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Lazing in Bishkek

We left Karakol early in the morning, hoping to get to Cholpon Ata for a festival of traditional horse games. We waited over an hour for our minibus to fill up, and as luck would have it, we had the slowest minibus in Kyrgyzstan. Not only was our driver slow as hell, he also picked up everyone who waved him down, no matter how full we already were and how small a distance his new passenger was travelling. I decided I would strangle the driver but Yann had me boxed in against the window. In the back of the minibus two rowdy elderly ladies were swigging vodka out of a 40 oz bottle (it was 8 a.m.) and I should have joined them. We got to the games almost two hours late, were charged full admission fee, even though there was only one act left. Thankfully it was kok-boru, also known as goat carcass polo. We arrived in Bishkek and checked into a budget guesthouse on the outskirts of the city centre. We were happy to find a crowd of travellers, many whom we had already met, many who had been lazing around for days. We thought we would take beds in the 12-bed dorms for the night and try to find something closer to the city centre for the rest of our stay, instead we stayed there for almost two weeks. Most nights were late ones, with lots of cheap beer and vodka being consumed (it's about 1$ for a 20 oz bottle). Travellers exchanged stories about some not-so-hospitable Kyrgyz, including a few more serious incidents and crooked police officers demanding passport checks and bag searches. We laughed about the impossible visa applications in Central Asia and joined the laziness while attempting to organize our own visa applications.

THE UZBEK VISA APPLICATION PROCESS IN BISHKEK:
Apparently Uzbekistan isn't really all that interested in having any visitors, or it might seem that way by its embassy in Bishkek. Here's how it works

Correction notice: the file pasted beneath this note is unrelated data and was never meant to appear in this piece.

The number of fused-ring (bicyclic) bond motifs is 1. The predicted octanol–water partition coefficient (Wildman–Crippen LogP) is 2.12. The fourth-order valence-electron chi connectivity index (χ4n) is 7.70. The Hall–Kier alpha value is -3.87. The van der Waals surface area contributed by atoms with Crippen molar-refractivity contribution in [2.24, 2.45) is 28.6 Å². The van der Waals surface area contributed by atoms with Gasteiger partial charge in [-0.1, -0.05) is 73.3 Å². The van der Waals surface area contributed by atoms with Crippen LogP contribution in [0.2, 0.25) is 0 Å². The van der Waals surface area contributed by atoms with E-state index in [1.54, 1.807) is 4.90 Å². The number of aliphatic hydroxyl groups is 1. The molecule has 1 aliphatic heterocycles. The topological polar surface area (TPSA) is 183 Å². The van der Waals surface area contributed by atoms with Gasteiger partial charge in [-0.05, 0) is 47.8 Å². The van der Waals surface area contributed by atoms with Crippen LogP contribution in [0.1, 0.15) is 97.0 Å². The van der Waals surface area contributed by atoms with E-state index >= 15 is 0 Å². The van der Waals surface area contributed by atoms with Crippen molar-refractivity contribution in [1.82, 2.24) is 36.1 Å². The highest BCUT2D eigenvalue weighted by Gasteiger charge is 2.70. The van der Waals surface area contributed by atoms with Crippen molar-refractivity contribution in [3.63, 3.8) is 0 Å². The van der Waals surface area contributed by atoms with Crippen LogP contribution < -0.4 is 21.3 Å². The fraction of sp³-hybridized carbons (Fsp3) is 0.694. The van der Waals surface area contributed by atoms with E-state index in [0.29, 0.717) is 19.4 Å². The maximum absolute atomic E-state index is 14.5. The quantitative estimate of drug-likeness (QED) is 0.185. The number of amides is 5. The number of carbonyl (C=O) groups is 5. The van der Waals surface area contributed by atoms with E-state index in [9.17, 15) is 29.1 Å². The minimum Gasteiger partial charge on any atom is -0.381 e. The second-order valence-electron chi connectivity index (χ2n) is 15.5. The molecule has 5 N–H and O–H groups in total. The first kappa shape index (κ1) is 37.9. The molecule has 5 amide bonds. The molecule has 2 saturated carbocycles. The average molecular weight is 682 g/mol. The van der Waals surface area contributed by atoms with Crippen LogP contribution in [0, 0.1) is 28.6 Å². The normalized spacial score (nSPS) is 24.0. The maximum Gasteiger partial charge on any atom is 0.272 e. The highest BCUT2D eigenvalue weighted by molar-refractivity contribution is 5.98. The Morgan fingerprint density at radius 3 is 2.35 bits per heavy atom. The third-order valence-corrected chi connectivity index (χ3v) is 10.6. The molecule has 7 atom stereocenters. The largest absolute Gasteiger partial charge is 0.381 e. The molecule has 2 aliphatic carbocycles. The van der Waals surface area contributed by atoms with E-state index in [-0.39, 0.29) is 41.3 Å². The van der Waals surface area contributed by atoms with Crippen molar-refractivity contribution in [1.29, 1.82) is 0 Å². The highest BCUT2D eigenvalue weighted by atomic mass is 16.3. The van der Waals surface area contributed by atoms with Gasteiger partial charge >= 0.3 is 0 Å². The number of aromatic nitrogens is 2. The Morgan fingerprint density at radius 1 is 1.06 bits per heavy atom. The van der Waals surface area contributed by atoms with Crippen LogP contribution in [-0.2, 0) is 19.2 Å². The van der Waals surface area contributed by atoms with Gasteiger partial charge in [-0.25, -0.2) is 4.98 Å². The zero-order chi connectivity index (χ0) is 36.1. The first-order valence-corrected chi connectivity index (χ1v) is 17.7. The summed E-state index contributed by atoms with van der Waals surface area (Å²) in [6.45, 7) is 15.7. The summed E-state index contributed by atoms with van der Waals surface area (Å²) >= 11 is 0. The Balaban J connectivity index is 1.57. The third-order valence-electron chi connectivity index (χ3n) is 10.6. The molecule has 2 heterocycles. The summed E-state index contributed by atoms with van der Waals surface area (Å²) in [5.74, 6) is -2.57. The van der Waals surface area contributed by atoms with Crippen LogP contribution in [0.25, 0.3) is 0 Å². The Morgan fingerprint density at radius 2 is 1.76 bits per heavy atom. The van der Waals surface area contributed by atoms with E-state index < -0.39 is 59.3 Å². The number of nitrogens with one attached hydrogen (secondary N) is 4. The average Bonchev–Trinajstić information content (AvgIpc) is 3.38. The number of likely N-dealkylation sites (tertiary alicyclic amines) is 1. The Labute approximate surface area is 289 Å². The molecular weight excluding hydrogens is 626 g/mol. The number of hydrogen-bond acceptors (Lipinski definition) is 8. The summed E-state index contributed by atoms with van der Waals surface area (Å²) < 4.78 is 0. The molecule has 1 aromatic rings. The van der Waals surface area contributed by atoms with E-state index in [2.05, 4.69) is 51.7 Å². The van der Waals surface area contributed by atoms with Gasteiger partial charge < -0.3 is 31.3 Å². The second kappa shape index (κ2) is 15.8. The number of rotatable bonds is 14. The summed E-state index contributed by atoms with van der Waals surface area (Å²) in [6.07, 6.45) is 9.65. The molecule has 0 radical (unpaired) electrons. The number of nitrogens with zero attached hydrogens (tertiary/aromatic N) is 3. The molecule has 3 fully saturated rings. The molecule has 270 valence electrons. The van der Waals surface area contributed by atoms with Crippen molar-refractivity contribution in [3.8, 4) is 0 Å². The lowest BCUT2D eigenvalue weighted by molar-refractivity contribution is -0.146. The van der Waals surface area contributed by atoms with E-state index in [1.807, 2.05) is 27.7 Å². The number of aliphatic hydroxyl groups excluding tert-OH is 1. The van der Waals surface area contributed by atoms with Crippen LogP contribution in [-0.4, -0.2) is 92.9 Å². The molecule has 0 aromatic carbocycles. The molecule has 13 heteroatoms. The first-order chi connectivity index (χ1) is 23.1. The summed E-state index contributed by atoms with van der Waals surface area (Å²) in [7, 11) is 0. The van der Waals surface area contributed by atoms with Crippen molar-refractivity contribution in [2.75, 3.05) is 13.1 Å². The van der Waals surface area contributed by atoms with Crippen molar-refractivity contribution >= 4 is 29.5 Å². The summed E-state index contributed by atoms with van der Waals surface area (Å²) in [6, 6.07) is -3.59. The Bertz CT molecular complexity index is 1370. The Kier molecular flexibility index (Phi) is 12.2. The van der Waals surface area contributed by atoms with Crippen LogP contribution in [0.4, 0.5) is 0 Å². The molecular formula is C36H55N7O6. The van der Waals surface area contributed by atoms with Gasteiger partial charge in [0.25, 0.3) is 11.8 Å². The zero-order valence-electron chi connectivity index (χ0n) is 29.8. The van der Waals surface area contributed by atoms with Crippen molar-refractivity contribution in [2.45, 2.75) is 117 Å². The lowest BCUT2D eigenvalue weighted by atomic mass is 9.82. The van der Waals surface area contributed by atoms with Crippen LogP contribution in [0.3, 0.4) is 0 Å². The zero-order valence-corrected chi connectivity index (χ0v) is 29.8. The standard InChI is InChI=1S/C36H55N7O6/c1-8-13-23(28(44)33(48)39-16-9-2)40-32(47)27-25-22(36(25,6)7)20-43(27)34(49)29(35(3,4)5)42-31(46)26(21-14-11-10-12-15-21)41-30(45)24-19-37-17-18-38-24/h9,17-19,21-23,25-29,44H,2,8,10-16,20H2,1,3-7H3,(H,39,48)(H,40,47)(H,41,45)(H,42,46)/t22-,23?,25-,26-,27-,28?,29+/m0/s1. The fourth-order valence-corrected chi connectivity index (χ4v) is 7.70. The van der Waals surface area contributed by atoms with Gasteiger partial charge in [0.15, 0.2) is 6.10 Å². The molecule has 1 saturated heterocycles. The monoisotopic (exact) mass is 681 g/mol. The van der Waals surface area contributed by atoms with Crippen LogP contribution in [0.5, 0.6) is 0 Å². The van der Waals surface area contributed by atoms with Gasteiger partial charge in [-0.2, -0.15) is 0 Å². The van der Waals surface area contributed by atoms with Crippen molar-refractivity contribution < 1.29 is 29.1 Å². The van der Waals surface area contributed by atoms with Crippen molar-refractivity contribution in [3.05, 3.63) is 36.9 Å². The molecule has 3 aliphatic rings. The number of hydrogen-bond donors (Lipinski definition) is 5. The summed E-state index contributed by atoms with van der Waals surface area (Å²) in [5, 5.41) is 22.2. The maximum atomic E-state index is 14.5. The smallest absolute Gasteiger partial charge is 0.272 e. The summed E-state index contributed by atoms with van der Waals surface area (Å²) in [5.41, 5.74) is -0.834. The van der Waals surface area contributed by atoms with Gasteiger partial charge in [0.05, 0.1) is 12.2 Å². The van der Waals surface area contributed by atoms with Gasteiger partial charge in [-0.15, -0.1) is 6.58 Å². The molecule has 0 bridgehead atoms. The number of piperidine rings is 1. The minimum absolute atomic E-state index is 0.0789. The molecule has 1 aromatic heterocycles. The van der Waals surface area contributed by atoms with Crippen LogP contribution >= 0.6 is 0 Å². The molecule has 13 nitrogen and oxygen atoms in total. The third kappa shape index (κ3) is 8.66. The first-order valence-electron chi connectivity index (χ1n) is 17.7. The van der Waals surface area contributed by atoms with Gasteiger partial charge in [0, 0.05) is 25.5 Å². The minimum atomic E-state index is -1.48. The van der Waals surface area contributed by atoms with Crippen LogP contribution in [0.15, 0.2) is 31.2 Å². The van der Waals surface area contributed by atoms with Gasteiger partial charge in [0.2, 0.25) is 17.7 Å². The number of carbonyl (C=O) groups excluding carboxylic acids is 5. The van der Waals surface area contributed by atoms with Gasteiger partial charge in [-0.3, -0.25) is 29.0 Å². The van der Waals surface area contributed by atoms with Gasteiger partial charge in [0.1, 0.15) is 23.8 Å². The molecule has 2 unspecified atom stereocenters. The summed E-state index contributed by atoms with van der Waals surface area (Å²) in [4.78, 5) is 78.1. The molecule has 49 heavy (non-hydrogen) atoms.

1-Call to make an APPOINTMENT to apply for your visa (need a Russian speaker to do this, we called on Monday morning before the visa office opens and were granted a meeting for Wednesday)
2-Show up at the embassy and wait OUTSIDE, the security guards have a small piece of paper with the names of the people with appointments, Yann and I were known as Canada 1 & 2 thankfully German 1 (who shared a bunk with me), spoke Russian.
3-The security guard assigns a waiting order, unrelated to what time you arrived at the embassy, maybe it has to do with the time you made your appointment, but I doubt that it's that fair.
4-Each applicant is called in one at a time to face the Visa Lady, a fat, unfriendly, foreigner hating, obviously disgruntled, Uzbek visa officer.
5-Foreigners are greeted with the following sign : "Foreigners, if you do not speak Russian then get a translator" (this, despite the fact that all the foreigner has to do is hand over the visa application and get a date of passport pickup)
6-If you haven't filled out your application ahead of time (by downloading a form from the internet), then you can pick one up inside the office, but Visa Lady might not let you fill it out inside, and she might even make you come back the next day to hand it in (we had filled ours out prior to our appointment, as had our friend German 1, she accepted ours, but she made him fill out a new one?!?)
7-Once Visa Lady has scrutinized your application long enough, she will give you a date to come back, usually 7 days later (in Russian of course), on that day, you have to wait outside on the sidewalk again until you're allowed into the office, you then hand in your passport and can pick it up in the late afternoon of the same day (after having waited outside on the sidewalk for a while). Oh, but before you get the pickup date, you have an 'interview' where another officer asks you the exact same questions that are on your visa application form (but in Russian this time)
8-A 30 day tourist visa costs 72 USD.
9-You have to make sure your 72 US dollars are nice and crisp, ours were rejected because they had creases, yes that's right, creases, the bills came straight from the BANK MACHINE, about 10 minutes before we went to pick up our visas.

Actually, we were lucky in some ways, we didn't have to wait a week and return with our passports, ours were taken that very same day and we picked them up in the afternoon. Why were we so lucky? Well, Canadians can't even apply for an Uzbek visa without a letter of invitation issued by a registered company within Uzbekistan. We had already applied for the letter via the internet, more than two weeks earlier, they cost us 35USD each, but, they guaranteed us one day visa processing time. So our interactions with the Uzbek embassy were brief and we were happy about that. It gave us time to get our Kazakh visa applications in order and delivered to the chaotic embassy.

For tourists, Bishkek doesn't exactly warrant an eleven day stay, but there are still a few gems that we took the time to visit.

State Historical Museum: